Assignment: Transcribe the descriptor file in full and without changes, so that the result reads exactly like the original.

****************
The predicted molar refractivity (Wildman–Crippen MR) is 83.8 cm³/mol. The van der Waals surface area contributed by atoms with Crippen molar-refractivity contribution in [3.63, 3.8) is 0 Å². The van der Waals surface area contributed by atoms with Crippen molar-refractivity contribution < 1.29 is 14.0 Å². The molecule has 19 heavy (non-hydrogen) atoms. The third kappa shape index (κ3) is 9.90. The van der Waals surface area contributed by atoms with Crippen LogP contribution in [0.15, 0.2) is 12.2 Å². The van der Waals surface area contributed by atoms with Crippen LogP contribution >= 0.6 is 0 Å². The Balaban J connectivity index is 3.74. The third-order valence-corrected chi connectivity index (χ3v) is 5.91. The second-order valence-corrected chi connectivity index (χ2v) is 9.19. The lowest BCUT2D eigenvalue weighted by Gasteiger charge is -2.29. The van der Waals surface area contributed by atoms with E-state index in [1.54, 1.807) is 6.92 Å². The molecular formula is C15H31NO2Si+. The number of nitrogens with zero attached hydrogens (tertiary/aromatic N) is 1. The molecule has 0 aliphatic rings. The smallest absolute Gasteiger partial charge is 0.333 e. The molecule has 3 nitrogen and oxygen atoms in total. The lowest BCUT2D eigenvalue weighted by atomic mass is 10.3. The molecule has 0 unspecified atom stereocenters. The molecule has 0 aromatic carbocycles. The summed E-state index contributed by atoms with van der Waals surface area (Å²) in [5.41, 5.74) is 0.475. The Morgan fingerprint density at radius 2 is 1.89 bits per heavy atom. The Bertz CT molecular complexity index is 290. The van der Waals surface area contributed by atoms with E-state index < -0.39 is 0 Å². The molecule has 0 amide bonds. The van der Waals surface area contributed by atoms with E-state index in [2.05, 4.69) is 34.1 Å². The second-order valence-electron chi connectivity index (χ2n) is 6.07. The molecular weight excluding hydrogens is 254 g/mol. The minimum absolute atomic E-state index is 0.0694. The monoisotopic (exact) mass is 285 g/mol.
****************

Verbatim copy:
The predicted molar refractivity (Wildman–Crippen MR) is 83.8 cm³/mol. The van der Waals surface area contributed by atoms with Crippen molar-refractivity contribution in [3.63, 3.8) is 0 Å². The van der Waals surface area contributed by atoms with Crippen molar-refractivity contribution < 1.29 is 14.0 Å². The molecule has 19 heavy (non-hydrogen) atoms. The third kappa shape index (κ3) is 9.90. The van der Waals surface area contributed by atoms with Crippen LogP contribution in [0.15, 0.2) is 12.2 Å². The van der Waals surface area contributed by atoms with Crippen LogP contribution >= 0.6 is 0 Å². The Balaban J connectivity index is 3.74. The third-order valence-corrected chi connectivity index (χ3v) is 5.91. The second-order valence-corrected chi connectivity index (χ2v) is 9.19. The lowest BCUT2D eigenvalue weighted by Gasteiger charge is -2.29. The van der Waals surface area contributed by atoms with E-state index in [1.54, 1.807) is 6.92 Å². The molecular formula is C15H31NO2Si+. The number of nitrogens with zero attached hydrogens (tertiary/aromatic N) is 1. The molecule has 0 aliphatic rings. The smallest absolute Gasteiger partial charge is 0.333 e. The molecule has 3 nitrogen and oxygen atoms in total. The lowest BCUT2D eigenvalue weighted by atomic mass is 10.3. The molecule has 0 unspecified atom stereocenters. The molecule has 0 aromatic carbocycles. The summed E-state index contributed by atoms with van der Waals surface area (Å²) in [5.41, 5.74) is 0.475. The Morgan fingerprint density at radius 2 is 1.89 bits per heavy atom. The Bertz CT molecular complexity index is 290. The van der Waals surface area contributed by atoms with E-state index < -0.39 is 0 Å². The molecule has 0 amide bonds. The van der Waals surface area contributed by atoms with E-state index in [2.05, 4.69) is 34.1 Å². The second-order valence-electron chi connectivity index (χ2n) is 6.07. The molecular weight excluding hydrogens is 254 g/mol. The minimum absolute atomic E-state index is 0.0694. The monoisotopic (exact) mass is 285 g/mol.